inventory : inventarium : inv. : invt. : I. : a catalogue or account of moveables; a list of personal property prepared after the owner’s death.  It is customary for an executor or administrator to make a schedule of a decedent’s personal property by conducting a physical inventory of movables and by examining chattel papers.  The operation is fairly complex, and normally results in a distribution of personal goods, so it often occurs independently of the settlement of immovables, or parcels of real estate.  Inventories constitute highly interesting lists of such things as tools, kitchen implements, clothes, axes and guns, and books, so they provide static pictures of household life, and are often published for that reason.

Invern. : Inverness, Scotland.

inversion : alternitatis, the sex-rôle inversion of sodomy.[47]

inversion : sexual inversion; the prejudicial term for homosexuality, predicated upon the supposition of a third sex.  Cf. subject homoërotic.

invertida : [Sp] the female form of invertido.

invertido : [Sp] inside out; invert; homosexual.

investigator : one who diligently searches out facts.

investiture : the act of giving possession; the right of giving possession of any office, benefice, or manor.

invoice : a catalog of freight stowed in a ship; an account of the items and the prices of goods sent by some agent or factor.

invt. : inventory.

iocari : joer [Fr] : yogar [Sp] : joking.

-ion : act of.

-ion : -ium : [Gk] little.

Ionians : a people that traced its origin to Helena-Selene.  Cf. Helena-Selene.

-iose : -ose : full of.

-ious : -eous : -ous : full of.

ipse fecit : i.f. : he himself did it.

ipso facto : by the act itself.

ipso jure : by and for oneself, an und für sich.

ir- : in-, en-, em-, in, into, on, upon, against.

ir- : in-, un-, not.

Ir. : Ir : Irish.

Ire. : Ireland, Eire.

irenarch : [Gk] a Greek officer charged with preserving the peace.  Cf. erenagh.

IrGael : Irish Gaelic.

Irish famine : [1728] Complete destruction of the potato crop by fungus in Ireland occurred first in 1728.

Irish famine : [1739-1740] The potato harvest was completely destroyed by fungus in the two successive years 1739 and 1740.

Irish famine : [1770] The potato crop was completely destroyed by fungus in Ireland in 1770.

Irish famine : [1800]  The potato crop was completely destroyed by fungus in 1800, and partial crop failures ensued in 1807, 1821-1822, and 1830-1837.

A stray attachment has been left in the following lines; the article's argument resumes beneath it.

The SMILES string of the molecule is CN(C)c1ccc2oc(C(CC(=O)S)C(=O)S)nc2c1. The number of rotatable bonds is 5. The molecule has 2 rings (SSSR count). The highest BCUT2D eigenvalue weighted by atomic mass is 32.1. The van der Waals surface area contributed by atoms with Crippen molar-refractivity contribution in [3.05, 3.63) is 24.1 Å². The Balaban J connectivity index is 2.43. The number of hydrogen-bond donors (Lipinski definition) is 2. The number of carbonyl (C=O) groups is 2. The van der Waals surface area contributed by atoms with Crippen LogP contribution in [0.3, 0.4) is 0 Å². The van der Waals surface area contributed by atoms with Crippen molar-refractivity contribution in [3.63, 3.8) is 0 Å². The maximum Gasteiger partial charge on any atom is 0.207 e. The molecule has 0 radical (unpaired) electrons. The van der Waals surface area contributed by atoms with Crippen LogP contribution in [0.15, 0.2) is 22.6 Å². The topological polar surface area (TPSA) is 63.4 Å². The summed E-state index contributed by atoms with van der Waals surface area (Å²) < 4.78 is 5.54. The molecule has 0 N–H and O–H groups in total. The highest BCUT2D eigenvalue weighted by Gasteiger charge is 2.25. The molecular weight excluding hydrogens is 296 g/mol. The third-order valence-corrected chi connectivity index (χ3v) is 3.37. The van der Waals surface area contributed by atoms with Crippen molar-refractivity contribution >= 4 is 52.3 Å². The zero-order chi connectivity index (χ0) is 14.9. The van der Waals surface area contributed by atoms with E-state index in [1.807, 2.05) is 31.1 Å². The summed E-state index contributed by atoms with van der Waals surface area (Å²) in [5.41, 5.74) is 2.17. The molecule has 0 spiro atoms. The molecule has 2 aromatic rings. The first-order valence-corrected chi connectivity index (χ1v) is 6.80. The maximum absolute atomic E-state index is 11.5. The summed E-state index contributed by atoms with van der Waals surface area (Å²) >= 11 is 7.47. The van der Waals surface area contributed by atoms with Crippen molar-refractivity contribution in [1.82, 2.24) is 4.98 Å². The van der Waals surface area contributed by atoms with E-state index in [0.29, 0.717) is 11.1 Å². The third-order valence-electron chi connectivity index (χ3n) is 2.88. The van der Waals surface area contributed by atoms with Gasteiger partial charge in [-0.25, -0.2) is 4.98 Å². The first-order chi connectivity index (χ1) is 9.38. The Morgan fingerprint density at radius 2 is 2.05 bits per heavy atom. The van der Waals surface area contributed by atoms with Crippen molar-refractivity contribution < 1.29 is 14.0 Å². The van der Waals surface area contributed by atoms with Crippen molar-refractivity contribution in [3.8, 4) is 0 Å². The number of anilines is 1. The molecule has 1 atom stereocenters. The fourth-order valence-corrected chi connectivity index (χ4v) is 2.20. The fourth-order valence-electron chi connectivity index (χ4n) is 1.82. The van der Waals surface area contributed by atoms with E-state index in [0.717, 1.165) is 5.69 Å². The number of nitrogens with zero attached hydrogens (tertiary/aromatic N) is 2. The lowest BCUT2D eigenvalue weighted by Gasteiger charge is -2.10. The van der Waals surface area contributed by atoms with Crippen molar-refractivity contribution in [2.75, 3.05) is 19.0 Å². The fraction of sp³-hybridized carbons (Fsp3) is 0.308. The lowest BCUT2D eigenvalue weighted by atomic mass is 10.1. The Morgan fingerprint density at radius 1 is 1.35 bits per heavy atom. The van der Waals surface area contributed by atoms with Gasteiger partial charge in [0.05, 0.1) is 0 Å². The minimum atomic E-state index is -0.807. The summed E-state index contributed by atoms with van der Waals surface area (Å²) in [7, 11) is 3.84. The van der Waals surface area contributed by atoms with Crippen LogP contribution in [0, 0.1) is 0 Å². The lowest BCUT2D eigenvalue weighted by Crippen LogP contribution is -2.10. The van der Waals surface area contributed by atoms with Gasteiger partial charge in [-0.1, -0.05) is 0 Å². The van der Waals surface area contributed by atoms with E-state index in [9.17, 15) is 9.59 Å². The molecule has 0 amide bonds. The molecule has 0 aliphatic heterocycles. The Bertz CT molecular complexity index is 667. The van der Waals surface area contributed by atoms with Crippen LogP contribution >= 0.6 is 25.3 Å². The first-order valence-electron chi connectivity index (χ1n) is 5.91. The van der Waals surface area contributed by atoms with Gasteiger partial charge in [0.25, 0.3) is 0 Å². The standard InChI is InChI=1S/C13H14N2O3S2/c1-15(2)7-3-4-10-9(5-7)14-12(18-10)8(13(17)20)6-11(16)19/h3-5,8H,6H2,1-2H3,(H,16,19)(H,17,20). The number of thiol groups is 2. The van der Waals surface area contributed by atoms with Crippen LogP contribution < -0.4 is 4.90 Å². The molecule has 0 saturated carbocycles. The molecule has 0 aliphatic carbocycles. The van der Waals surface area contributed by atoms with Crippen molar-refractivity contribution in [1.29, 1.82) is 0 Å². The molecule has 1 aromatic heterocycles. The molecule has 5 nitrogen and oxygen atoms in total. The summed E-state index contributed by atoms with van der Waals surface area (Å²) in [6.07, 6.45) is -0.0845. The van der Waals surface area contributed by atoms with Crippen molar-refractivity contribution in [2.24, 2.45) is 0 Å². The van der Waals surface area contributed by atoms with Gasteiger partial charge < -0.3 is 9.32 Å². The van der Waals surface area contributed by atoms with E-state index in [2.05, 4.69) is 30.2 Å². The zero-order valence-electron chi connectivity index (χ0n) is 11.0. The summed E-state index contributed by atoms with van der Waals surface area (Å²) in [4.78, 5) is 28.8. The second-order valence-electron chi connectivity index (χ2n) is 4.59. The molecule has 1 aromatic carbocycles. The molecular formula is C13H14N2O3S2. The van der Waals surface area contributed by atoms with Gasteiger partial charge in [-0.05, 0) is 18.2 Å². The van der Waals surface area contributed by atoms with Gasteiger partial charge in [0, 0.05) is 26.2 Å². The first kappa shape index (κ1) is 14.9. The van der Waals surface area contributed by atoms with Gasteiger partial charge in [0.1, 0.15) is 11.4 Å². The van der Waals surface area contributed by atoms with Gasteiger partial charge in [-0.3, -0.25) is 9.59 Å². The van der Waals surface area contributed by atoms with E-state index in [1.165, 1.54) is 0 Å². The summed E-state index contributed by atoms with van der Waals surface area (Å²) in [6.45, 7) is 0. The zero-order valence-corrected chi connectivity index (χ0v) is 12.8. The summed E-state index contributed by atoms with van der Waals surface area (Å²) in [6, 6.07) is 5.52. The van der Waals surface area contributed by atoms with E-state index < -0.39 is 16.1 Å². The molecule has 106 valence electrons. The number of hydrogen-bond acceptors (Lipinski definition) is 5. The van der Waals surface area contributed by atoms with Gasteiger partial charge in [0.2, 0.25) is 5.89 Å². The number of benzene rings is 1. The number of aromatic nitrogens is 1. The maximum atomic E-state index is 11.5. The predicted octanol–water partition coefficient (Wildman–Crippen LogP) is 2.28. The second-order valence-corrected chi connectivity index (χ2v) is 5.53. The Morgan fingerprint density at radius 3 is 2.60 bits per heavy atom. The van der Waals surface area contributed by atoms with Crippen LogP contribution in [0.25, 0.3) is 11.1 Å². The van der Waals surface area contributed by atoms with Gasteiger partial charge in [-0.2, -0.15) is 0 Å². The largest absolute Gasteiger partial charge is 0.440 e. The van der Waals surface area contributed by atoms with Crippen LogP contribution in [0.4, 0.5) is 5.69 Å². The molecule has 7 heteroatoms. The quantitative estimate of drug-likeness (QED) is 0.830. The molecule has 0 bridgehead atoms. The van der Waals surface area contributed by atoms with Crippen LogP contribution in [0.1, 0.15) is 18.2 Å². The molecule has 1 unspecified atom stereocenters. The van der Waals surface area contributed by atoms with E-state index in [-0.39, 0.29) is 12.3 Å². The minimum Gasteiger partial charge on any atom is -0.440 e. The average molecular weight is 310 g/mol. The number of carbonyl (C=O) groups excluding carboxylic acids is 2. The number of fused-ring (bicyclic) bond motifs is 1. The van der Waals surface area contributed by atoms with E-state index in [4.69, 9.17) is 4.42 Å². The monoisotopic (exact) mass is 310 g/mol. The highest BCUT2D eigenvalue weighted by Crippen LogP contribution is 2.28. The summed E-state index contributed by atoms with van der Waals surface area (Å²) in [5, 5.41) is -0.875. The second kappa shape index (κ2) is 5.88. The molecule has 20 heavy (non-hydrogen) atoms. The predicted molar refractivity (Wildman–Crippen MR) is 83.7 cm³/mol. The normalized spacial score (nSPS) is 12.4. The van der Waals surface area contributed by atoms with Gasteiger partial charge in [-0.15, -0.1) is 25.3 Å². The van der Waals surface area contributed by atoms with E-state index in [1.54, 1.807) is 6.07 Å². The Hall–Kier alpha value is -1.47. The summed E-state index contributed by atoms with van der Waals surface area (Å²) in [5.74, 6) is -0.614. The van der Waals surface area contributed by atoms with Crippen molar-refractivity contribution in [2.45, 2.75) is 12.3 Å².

Irish famine : [1839]  The potato crop was a total failure in 1839, and partial failures followed in 1841 and 1844.

Irish famine : [1845-1846]  A parasitic fungus destroyed about one-third of Ireland’s potato crop in 1845, but people survived by living off reserves.  The fungus destroyed two-thirds of the crop in 1846, chiefly in Galway and Mayo, and the especially harsh winter of 1846-1847 contributed to the death toll.

Irish famine : [1845-1851] the span of seven years during which perhaps one million Irish died of starvation, and another one million or so migrated to America and Australia.

Irish famine : [1848]  The potato crop met again with utter destruction by fungus in 1848, and partial failures followed in 1849 and 1851.

Irish money : [1806] the value of Irish currency was less than English currency by one thirteenth (1/13) in 1806, such that one shilling sterling of English currency was equal to Irish 13 pence, and one guinea English was equal to 22s 9d Irish.

Irish namesake conventions : Cf. namesake conventions.

Irish pound : [1806] a unit of Irish currency equal to 18s 5-½d sterling English currency in 1806.

Irish Rebellion : [1641-1649] the revolt of Irish nationalists, against the Anglo-Scots ascendency of Protestants, that commenced in October 1641.  The Irish captured Charlemont, Dungannon, Newry, and Mountjoy.  The Protestants retreated to strongholds at Derry, now Londonderry, Enniskillen, Lisburn, and Carrickfergus.  Some 4,000 to 8,000 people are supposed to have died during the Irish Massacre.

Irish records : [1922] The Four Courts building in Dublin burned with vital records in 1922.  Among the destroyed papers were census returns, wills, and parish records of the Church of Ireland.  Cf. Griffith’s Valuation, Tithe applotment books.

iron, or sugar candy : 6th year of marriage; symbol of the sixth wedding anniversary.

Iroquois system : a bifurcate merging terminology wherein descent is linkage through male and female sex rôles.  The Iroquois system equates fathers with uncles (Fa=FaBr), and mothers with aunts (Mo=MoSi), but keeps cross uncles and aunts distinct (FaSi, MoBr).  It furthermore categorizes cousins distinctly, by equating parallel cousins with siblings (Br=FaBrSo, Si=MoSiDa), but differentiates cross cousins (FaSiSo, FaSiDa, MoBrSo, MoBrDa) from siblings.  A son leaves his father’s family to be raised by his maternal uncle, and he rears his sororal nephew in the same manner, allowing his own son to move into his wife’s family.  Cf. Crow system, generational terminology, Omaha system.